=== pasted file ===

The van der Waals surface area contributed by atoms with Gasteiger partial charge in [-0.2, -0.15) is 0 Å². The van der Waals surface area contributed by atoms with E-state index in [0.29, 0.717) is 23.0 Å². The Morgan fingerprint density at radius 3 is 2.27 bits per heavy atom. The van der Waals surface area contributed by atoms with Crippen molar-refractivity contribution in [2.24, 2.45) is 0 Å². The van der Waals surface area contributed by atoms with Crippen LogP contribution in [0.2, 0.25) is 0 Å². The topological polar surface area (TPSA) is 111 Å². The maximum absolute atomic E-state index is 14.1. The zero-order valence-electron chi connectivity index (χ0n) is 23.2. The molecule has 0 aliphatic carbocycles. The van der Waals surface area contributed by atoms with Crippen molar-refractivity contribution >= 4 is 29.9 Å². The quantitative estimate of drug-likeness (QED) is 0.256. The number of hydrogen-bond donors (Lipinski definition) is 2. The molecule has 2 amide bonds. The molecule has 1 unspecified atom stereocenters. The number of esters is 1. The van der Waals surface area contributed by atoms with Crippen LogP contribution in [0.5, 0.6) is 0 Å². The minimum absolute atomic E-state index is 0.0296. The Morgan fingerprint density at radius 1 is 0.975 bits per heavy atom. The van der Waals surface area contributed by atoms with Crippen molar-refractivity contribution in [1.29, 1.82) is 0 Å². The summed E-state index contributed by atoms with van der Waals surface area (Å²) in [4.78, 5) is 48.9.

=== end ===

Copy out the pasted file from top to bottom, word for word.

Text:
The van der Waals surface area contributed by atoms with Gasteiger partial charge in [-0.2, -0.15) is 0 Å². The van der Waals surface area contributed by atoms with E-state index in [0.29, 0.717) is 23.0 Å². The Morgan fingerprint density at radius 3 is 2.27 bits per heavy atom. The van der Waals surface area contributed by atoms with Crippen molar-refractivity contribution in [2.24, 2.45) is 0 Å². The van der Waals surface area contributed by atoms with Crippen LogP contribution in [0.2, 0.25) is 0 Å². The topological polar surface area (TPSA) is 111 Å². The maximum absolute atomic E-state index is 14.1. The zero-order valence-electron chi connectivity index (χ0n) is 23.2. The molecule has 0 aliphatic carbocycles. The van der Waals surface area contributed by atoms with Crippen molar-refractivity contribution >= 4 is 29.9 Å². The quantitative estimate of drug-likeness (QED) is 0.256. The number of hydrogen-bond donors (Lipinski definition) is 2. The molecule has 2 amide bonds. The molecule has 1 unspecified atom stereocenters. The number of esters is 1. The van der Waals surface area contributed by atoms with Crippen LogP contribution in [0.5, 0.6) is 0 Å². The minimum absolute atomic E-state index is 0.0296. The Morgan fingerprint density at radius 1 is 0.975 bits per heavy atom. The van der Waals surface area contributed by atoms with Crippen molar-refractivity contribution in [1.29, 1.82) is 0 Å². The summed E-state index contributed by atoms with van der Waals surface area (Å²) in [4.78, 5) is 48.9.